Therapy dog makes trips to the dentist a bit less ‘ruff’

Doctor brings her canine in to help soothe anxious patients.

Photo courtesy of Cherry Hill Dental Excellence. Dr. Zahra Afsharzand and her therapy dog Leo stand outside Cherry Hill Dental Excellence in Cherry Hill on Covered Bridge Road.

Going to the dentist can provoke anxiety in some people. There’s something inherently vulnerable and invasive about having someone work on your mouth. 

So Dr. Zahra Afsharzand of Cherry Hill Dental Excellence started reading up on how she might alleviate patient anxiety and came upon research on therapy dogs. Enter Leo, her family’s dog and the dental office’s newest source of calm.

Leo was trained by Pet Assisted Visitation Volunteer Services Inc. (PAWS), a nonprofit  that trains therapy dogs. Afsharzand brings Leo with her to the office and patients have an opportunity to spend a few minutes with the cockapoo prior to treatment.

Afsharzand said she often sees patients walk in with a certain degree of nervousness that for some, may be the result of a negative experience. For others, it may be that the mouth is a sensitive area of the body. Whatever the reason, Leo is there to provide a calming effect.

As a first time dog owner, Afsharzand  admits she did her fair bit of research before getting Leo. She knew she needed to find a dog that was hypoallergenic,  for patients with allergies, and a smaller breed that could come and go in the office with ease. Her family settled on a cockapoo.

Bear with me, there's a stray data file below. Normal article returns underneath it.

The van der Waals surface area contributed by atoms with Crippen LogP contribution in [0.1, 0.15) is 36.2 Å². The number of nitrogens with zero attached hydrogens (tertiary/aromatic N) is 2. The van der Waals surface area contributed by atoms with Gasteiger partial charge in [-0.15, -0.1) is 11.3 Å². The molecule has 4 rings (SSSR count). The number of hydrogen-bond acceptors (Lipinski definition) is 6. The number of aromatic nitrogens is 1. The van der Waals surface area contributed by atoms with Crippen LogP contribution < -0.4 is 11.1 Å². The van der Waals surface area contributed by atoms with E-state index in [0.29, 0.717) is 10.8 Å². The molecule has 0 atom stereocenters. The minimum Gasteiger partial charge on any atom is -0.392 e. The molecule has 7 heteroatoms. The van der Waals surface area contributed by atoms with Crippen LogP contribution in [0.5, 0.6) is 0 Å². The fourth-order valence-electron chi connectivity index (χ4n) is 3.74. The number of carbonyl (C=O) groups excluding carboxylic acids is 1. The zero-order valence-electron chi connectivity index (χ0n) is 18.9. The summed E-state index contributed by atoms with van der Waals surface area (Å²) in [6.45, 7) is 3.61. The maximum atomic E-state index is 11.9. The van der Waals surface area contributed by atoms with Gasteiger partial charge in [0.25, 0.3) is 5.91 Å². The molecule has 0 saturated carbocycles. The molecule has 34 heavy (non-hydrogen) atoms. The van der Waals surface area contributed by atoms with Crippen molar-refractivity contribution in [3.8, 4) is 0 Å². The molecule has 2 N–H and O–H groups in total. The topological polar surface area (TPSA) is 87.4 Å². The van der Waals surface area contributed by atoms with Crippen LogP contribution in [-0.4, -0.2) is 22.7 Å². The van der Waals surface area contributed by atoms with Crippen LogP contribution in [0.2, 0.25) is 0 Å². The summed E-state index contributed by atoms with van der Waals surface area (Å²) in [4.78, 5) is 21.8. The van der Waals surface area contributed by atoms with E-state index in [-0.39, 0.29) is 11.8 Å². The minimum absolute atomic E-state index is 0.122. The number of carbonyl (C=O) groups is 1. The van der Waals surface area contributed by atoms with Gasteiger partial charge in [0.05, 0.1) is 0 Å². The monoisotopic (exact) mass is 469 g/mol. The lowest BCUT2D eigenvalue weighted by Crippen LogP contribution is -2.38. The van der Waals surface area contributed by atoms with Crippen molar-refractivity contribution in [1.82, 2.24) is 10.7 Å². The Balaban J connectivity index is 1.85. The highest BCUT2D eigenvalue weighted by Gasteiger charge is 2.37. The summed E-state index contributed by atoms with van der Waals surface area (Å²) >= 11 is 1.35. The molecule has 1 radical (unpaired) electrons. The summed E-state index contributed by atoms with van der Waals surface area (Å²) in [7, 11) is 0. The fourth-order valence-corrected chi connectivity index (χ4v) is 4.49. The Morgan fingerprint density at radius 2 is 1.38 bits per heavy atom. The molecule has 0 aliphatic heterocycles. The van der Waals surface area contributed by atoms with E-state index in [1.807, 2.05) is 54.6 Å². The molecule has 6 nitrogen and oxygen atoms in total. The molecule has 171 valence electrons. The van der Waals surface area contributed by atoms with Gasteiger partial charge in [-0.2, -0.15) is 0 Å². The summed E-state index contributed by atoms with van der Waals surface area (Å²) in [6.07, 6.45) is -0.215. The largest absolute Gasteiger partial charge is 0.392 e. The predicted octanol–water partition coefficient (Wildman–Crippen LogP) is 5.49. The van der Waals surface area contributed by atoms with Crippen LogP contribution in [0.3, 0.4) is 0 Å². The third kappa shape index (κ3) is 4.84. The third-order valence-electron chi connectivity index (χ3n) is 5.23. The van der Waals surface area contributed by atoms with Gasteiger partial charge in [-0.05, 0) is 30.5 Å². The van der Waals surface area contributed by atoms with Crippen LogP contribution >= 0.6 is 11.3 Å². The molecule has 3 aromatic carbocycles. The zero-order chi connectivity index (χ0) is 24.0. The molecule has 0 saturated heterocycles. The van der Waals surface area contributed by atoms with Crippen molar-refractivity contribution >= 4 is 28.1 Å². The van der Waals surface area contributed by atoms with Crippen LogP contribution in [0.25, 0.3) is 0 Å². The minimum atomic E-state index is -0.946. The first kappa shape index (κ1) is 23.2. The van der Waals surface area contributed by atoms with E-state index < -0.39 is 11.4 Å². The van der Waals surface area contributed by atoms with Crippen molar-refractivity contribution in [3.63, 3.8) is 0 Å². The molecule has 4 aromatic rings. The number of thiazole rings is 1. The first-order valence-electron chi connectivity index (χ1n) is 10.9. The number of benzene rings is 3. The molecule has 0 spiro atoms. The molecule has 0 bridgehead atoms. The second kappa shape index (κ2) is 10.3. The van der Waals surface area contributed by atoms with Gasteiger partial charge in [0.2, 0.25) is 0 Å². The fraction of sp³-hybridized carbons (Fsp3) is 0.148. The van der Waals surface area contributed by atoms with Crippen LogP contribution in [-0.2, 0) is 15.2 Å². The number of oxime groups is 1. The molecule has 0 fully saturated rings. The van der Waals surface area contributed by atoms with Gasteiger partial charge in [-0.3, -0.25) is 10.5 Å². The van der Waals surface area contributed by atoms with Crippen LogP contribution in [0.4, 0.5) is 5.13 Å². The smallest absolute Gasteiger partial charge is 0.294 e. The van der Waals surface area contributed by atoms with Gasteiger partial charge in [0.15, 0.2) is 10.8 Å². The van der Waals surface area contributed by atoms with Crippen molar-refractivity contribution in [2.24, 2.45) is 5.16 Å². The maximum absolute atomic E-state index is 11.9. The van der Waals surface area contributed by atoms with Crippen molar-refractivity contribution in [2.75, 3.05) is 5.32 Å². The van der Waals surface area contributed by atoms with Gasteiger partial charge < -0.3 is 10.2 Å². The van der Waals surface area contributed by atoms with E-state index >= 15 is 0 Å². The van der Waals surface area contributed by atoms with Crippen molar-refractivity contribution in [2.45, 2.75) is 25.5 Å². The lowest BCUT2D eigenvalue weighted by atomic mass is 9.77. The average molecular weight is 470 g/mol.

When Afsharzand and her daughter went to pick out their dog, there was  something about Leo’s personality; he just stood out. He was about three months old when they brought him to their Cherry Hill home.

Leo went to obedience training to learn basic commands; from there, he underwent therapy training with PAWS. Next up is Leo’s certification through the American Canine Association, which will begin in another month. If all goes according to plan, the dog will be skilled enough to deal with the elderly and patients in a hospital.

Meanwhile, Leo helps ease fear in Afsharzand’s patients. She brings Leo to the office a few days a week, and there’s a sign in the lobby offering patients the opportunity to spend some time with the therapy dog prior to their visit. If they agree to that, Leo is brought out and patients can pet him and enjoy his company for a few minutes.

So far, the response has been nothing short of positive. Afsharzand said patients who have met Leo almost immediately ask where he is the next time they visit.

“Patients love him,” she said.